The issuance of shares by Indian companies falls under the compliance guidelines outlined in the Foreign Exchange Management Act (FEMA). Companies seeking capital through the public route should base the issuance price on SEBI guidelines. Unlisted companies seeking capital may not issue private shares at a price less than fair value based on the discounted cash flow method, and price will be determined by a SEBI registered merchant or chartered accountant. The acquisition of unlisted shares by a non-resident from an Indian resident must be exchanged at market price based on the SEBI guidelines.
Units operating in SEZs may issue shares at a price based on the valuation against the import of capital goods. This valuation must receive approval from a Development Commissioner Committee and the appropriate customs officials. Shares must be officially issued within 180 days of receipt of invested capital, or the funds must be refunded to investors.
Upon the issuance of shares to foreign investors, the issuing company has 30 days to file Form FC GPR, which outlines the company’s activities and relevant details, through the appropriate regional office of the RBI. A certificate declaring compliance with the Companies Act 1956 and Companies Act 2013, as applicable from time to time, shall be submitted at the same time. The issuing company shall also obtain a certificate confirming the price of issue is in line with the prescribed guidelines.
Possible Changes for this Year
A number of changes in FDI caps have already been hinted at for this year. FDI caps and FII prohibition in the defense sector may soon be relaxed for investment promoting the development of ‘state-of-the-art’ military technology, and more recent developments suggest India may even move to liberalize business-to-consumer e-commerce, railways and the construction industry in the near future after FDI slowed considerably in the April-November period of the current fiscal year. In bonds, the government may transition from a fixed ceiling on FII in government securities to instead link limits to proportion of GDP. The government has already clarified that the existing 26 percent cap on foreign investment in the insurance sector also applies to intermediaries such as brokers, third party administrators and surveyors.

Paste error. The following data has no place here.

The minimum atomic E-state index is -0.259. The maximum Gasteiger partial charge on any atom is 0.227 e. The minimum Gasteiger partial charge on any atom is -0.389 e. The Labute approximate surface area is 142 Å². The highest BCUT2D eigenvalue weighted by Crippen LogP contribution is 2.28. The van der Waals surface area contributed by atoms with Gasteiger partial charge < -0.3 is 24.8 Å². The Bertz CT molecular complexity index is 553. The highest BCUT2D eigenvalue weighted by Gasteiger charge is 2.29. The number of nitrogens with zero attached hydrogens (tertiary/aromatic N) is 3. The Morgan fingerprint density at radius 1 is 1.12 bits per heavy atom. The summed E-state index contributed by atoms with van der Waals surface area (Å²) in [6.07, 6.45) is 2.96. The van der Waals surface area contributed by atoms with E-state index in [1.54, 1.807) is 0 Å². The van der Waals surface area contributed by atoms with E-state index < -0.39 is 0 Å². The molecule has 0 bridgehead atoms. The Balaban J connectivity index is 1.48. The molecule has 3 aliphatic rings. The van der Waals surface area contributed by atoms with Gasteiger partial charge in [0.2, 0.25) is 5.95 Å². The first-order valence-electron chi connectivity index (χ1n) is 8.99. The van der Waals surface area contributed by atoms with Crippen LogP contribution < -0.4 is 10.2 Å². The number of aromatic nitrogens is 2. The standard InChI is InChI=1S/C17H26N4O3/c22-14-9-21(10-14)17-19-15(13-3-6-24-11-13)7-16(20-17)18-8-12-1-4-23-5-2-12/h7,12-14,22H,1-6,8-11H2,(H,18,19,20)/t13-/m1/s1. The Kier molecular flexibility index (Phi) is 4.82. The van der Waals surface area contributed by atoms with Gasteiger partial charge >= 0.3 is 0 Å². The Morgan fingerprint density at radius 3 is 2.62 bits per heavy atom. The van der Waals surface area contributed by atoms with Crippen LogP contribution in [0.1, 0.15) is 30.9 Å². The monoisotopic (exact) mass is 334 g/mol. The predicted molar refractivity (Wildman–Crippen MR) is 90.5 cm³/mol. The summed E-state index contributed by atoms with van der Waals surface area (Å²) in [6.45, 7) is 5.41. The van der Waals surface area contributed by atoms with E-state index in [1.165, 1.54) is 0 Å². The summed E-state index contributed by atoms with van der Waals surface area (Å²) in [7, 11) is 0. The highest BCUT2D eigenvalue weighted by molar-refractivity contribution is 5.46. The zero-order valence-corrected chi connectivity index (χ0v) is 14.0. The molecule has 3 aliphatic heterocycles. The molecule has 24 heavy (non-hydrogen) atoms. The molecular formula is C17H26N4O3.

Whatever the changes, foreign investors should be familiar with Indian investment regulations and compliance requirements before moving to invest in regulated sectors. Despite India’s liberalized investment environment, the nation still ranks among the most difficult countries in which to start and conduct business according to the World Bank. As such, firms and individuals considering investment in the country should strongly consider consulting a professional services firm before attempting to navigate India’s foreign investment environment.
This article is an excerpt from the February 2014 edition of India Briefing Magazine, title “Taking Advantage of India’s FDI Reforms.” In this edition of India Briefing Magazine, we explore important amendments to India’s foreign investment policy and outline various options for business establishment, including the creation of wholly owned subsidiaries in sectors that permit 100 percent foreign direct investment. We additionally explore several taxes that apply to wholly owned subsidiary companies, and provide an outlook for what investors can expect to see in India this year.
Dezan Shira & Associates is a specialist foreign direct investment practice, providing corporate establishment, business advisory, tax advisory and compliance, accounting, payroll, due diligence and financial review services to multinationals investing in emerging Asia. Since its establishment in 1992, the firm has grown into one of Asia’s most versatile full-service consultancies with operational offices across China, Hong Kong, India, Singapore and Vietnam as well as liaison offices in Italy and the United States.